I remember someone in an interview trying to impress with the 2000 hours she’d spent in voluntary service. Afterwards the interviewer asked: ‘If it really was voluntary, would you need to count?’ The danger is that we find ourselves playing a game we detest, obliged to measure ourselves against a scale we don’t believe in. Trapped. Just like Zacchaeus – who thought he controlled what he could count, yet found he lost control… and didn’t count.
When life is reduced to how we measure up in quantitative terms, it’s not just that our lives are cheapened. We also lose the capacity to judge well, to value what we can’t count. We lose sight of how to value the things that really matter.
Jesus’ frustration at the traders in the temple wasn’t so much with the idea of trade in a place meant for prayer, but with the fact that these folks had turned what lay beyond all material evaluation into a financial transaction. The whole point of worship is that it’s divine, not human. They’re touting as a cash deal something that on the one hand is free and on the other hand is priceless.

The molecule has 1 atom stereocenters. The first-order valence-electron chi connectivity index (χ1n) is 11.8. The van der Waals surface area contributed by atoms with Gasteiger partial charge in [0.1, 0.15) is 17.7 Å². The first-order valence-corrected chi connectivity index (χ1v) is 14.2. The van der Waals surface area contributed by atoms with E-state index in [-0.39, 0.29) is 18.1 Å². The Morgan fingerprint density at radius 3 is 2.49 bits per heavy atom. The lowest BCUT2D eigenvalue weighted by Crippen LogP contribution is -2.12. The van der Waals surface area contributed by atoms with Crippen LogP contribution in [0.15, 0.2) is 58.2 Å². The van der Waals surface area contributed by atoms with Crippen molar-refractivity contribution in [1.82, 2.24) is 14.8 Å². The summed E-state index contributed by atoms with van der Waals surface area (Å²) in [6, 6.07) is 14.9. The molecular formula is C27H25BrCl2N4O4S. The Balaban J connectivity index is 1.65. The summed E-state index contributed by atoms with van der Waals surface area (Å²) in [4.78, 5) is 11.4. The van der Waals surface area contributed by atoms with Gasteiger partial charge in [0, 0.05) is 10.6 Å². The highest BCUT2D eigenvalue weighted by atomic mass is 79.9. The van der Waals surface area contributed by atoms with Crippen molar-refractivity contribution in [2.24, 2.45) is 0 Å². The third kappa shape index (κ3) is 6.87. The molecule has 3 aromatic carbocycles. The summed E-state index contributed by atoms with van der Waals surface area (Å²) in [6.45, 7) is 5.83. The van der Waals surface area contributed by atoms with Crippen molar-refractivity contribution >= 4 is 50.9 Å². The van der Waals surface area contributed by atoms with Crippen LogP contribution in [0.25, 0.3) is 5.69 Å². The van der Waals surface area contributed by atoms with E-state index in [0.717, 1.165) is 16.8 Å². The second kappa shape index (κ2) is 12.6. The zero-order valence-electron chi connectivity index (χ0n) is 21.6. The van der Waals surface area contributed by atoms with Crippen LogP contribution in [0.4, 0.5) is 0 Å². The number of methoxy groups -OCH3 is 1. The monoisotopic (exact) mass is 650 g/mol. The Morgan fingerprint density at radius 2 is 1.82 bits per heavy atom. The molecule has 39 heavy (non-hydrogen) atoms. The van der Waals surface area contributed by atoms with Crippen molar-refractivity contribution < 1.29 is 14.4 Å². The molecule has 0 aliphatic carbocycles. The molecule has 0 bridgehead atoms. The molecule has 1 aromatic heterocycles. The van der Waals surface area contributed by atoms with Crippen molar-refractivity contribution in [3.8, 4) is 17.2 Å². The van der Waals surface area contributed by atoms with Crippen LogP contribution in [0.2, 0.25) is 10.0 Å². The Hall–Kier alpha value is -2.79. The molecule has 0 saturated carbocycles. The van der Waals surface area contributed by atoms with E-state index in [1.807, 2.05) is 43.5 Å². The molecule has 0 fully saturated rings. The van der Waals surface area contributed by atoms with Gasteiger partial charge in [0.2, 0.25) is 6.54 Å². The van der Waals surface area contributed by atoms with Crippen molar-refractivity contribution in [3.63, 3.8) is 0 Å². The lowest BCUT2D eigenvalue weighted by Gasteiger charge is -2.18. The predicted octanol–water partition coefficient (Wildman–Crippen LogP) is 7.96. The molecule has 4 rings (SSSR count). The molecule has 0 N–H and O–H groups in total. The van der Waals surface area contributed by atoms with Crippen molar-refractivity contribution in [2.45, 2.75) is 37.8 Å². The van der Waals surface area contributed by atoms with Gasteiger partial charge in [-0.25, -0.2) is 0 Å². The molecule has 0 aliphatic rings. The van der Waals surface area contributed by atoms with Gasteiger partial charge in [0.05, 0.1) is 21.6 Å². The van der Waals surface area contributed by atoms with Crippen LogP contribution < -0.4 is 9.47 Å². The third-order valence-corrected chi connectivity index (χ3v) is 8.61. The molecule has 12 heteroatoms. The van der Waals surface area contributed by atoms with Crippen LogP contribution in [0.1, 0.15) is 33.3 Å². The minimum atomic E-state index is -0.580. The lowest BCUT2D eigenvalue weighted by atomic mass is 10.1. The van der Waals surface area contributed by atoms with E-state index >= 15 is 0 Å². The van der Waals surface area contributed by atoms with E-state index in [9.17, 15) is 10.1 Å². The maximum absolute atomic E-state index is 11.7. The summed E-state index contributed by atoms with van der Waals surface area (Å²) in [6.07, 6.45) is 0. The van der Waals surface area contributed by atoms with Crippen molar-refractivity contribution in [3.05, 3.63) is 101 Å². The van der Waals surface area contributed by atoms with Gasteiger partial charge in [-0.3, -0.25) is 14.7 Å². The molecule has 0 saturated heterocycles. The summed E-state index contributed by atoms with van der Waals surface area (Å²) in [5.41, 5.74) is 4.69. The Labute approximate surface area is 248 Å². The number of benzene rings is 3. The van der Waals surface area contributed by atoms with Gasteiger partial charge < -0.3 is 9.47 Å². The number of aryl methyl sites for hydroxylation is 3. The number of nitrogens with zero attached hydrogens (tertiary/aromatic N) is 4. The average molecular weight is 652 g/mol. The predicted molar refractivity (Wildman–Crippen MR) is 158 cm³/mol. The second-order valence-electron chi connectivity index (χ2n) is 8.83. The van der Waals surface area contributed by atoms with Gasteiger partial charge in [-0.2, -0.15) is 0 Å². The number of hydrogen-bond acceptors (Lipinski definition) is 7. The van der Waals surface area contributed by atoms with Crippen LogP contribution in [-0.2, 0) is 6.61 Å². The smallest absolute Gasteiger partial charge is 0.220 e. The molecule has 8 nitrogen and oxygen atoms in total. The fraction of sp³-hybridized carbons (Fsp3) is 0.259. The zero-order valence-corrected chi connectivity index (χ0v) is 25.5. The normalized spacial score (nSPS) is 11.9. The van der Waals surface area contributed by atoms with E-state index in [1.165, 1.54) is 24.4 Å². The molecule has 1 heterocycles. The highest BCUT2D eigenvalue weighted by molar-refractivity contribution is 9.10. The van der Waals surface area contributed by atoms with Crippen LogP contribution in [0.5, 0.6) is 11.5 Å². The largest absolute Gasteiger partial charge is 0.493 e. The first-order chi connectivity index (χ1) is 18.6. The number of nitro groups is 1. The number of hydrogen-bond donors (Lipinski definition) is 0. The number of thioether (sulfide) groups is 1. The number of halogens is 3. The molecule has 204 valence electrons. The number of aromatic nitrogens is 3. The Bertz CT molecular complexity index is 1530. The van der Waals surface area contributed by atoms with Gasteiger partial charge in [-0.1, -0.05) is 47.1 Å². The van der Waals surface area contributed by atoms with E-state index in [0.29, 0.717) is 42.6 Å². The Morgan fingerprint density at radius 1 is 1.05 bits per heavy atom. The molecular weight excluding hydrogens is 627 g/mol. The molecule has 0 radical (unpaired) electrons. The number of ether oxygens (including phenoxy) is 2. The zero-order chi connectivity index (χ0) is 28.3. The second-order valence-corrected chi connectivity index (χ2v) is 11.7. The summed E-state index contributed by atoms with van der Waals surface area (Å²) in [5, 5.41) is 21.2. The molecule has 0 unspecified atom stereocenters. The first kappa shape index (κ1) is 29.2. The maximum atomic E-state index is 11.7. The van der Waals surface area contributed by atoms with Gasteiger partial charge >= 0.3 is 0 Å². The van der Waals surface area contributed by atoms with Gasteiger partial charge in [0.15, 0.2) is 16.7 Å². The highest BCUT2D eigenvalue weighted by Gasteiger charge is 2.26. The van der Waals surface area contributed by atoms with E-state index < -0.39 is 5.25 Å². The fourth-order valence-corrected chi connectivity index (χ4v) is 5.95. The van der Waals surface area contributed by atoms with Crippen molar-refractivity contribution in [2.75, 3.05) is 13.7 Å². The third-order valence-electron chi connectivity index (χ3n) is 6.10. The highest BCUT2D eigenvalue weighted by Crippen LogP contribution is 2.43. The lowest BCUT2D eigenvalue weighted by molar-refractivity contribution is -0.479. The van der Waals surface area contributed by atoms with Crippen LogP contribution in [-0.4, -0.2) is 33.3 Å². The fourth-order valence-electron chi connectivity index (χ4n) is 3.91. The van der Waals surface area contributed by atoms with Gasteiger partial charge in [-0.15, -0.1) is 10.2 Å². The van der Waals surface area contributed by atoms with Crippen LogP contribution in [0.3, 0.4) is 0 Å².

The temple was the sign of God’s presence with the people: it was the place that embodied the very possibility of reconciliation. These guys are charging that which is not theirs for what they cannot control. They’re kidding themselves and deceiving others, pretending to have control not only over people but even over God. It’s a lost cause.
When we try translating things of real depth into our culture of measurement and control, we find ourselves just as confused, just as lost. It’s about as ridiculous as chasing the wind or catching a cloud. ‘How do I love thee?’ asks Elizabeth Barrett Browning, ‘let me count the ways!’. But she can’t count and she doesn’t count; her poetry paints pictures designed to stretch the soul to new depth and breadth and height.
That which we count and contain and control diminishes us. God’s love and life does just the opposite: it raises our horizons and expands our possibilities. God’s gift of reconciliation cannot be counted or contained or controlled. It is young and wild and free, growing the windows of our soul to new depth and breadth and height. Who would settle for less?